Reincarnation is the way it is. The after-life is real. Service is the currency of salvation in the Kingdom of God. Your standing with God is an inverse proportional ratio based upon the agape you give and the love you receive.
Boy, 3, tells how he ‘saw
grandmother in Heaven’ before
being brought back from the
dead after falling into pond
By Allan Hall
Last updated at 2:02 PM on 19th April 2010
A boy of three claims he saw his great grandmother in heaven while he was clinically dead after falling into a pond.
Paul Eicke came back to life more than three hours after his heart stopped beating.
It is believed he was in the pond at his grandparents’ house for several minutes before his grandfather saw him and pulled him out.
His father gave him heart massage and mouth-to-mouth during the ten minutes it took a helicopter to arrive.
Paramedics then took over and Paul was taken the ten-minute journey to hospital. Doctors tried to resuscitate him for hours. They had just given up when, three hours and 18 minutes after he was brought in, Paul’s heart started beating independently.
Professor Lothar Schweigerer, director of the Helios Clinic where Paul was taken, said: ‘I have never experienced anything like it.
‘When children have been underwater for a few minutes they mostly don’t make it. This is a most extraordinary case.’
The boy said that while unconscious he saw his great grandmother Emmi, who had turned him back from a gate and urged him to go back to his parents.
Paul said: ‘There was a lot of light and I was floating. I came to a gate and I saw Grandma Emmi on the other side.
‘She said to me, “What are you doing here Paul? You must go back to mummy and daddy. I will wait for you here.”
‘I knew I was in heaven. But grandma said I had to come home. She said that I should go back very quickly.
‘Heaven looked nice. But I am glad I am back with mummy and daddy now.’
Paul is now back at home in Lychen, north of Berlin in Germany, and there appears to be no sign of brain damage.
Statistics from America show the majority of children who survive drownings – 92 per cent – are discovered within two minutes following submersion.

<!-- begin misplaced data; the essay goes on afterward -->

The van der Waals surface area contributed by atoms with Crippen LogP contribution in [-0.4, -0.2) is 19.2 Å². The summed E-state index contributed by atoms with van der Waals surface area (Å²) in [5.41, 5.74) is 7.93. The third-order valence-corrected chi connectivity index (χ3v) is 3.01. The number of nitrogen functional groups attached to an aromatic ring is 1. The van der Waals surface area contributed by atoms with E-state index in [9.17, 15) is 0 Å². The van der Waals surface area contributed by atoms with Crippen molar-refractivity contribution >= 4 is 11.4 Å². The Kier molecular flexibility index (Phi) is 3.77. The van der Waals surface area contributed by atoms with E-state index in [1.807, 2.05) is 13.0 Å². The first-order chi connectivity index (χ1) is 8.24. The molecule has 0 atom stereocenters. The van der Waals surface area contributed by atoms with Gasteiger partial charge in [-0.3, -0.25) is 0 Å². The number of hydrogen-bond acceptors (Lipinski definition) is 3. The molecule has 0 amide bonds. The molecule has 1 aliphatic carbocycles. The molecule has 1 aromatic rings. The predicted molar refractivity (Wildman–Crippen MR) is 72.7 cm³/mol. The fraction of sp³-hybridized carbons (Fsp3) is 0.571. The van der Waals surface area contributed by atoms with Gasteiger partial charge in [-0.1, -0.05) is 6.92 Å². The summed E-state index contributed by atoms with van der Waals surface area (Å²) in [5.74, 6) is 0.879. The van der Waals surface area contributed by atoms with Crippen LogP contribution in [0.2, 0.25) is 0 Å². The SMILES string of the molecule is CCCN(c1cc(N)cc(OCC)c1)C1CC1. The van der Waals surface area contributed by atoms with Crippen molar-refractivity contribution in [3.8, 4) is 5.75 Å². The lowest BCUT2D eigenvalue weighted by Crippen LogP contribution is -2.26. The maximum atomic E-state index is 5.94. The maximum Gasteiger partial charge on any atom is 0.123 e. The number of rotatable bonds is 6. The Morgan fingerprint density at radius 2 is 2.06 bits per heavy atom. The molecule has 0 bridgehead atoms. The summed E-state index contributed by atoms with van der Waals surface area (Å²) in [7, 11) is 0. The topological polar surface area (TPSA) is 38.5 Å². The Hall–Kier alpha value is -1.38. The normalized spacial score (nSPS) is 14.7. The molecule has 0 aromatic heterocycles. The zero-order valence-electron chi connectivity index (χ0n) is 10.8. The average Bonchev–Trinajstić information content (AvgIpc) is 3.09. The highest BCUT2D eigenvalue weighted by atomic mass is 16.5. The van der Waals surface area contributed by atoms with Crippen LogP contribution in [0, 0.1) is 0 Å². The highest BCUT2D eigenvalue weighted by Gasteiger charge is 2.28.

Nearly all who require cardiopulmonary resuscitation die or are left with severe brain injury.
But the water in the pond was very cold and the boy’s core temperature was just 28c, compared to the normal of 37c.
Cold temperatures slow the metabolism-which means the body can survive for longer without oxygen.
If the temperature had been higher, the team would have stopped trying to resuscitate after 40 minutes because the boy would definitely have been brain dead.
Instead, they carried on with the chest compressions to stimulate Paul’s organs, which had shut down after he breathed in the cold water.
Professor Schweigerer went on: ‘My doctors were close to saying “we can do no more” after two hours of thorax compression.
‘This was because the chances of survival had gone and the little lad must have been brain dead.
‘But then suddenly his heart started to beat again … it was a fantastic miracle.
‘I’ve been doing this job for 30 years and have never seen anything like this. It goes to show the human body is a very resilient organism and you should never give up.’
Celestial Sales for Boy’s Tale of Heaven
By JULIE BOSMAN
Published: March 11, 2011
Just two months shy of his fourth birthday, Colton Burpo, the son of an evangelical pastor in Imperial, Neb., was rushed into emergency surgery with a burst appendix.
He woke up with an astonishing story: He had died and gone to heaven, where he met his great-grandfather; the biblical figure Samson; John the Baptist; and Jesus, who had eyes that “were just sort of a sea-blue and they seemed to sparkle,” Colton, now 11 years old, recalled.
Colton’s father, Todd, has turned the boy’s experience into a 163-page book, “Heaven Is for Real,” which has become a sleeper paperback hit of the winter, dominating best-seller lists and selling hundreds of thousands of copies.
Thomas Nelson, the book’s publisher, said it had broken company sales records. The publisher, based in Nashville, began with an initial print run of 40,000 copies. Since the book came out in November, it has gone back to press 22 times, with more than 1.5 million copies in print. On the New York Times best-seller list for paperback nonfiction last Sunday, “Heaven Is for Real” was No. 1. The book remains in the top spot this coming Sunday.
Much of the book’s success has been fueled by word of mouth, since it did not begin with the usual best-seller channels: there has been no elaborate book tour, big-name publisher or brand-name author. But it has gained traction with a few well-placed appearances on the morning show “Fox & Friends,” “The 700 Club” and CNN.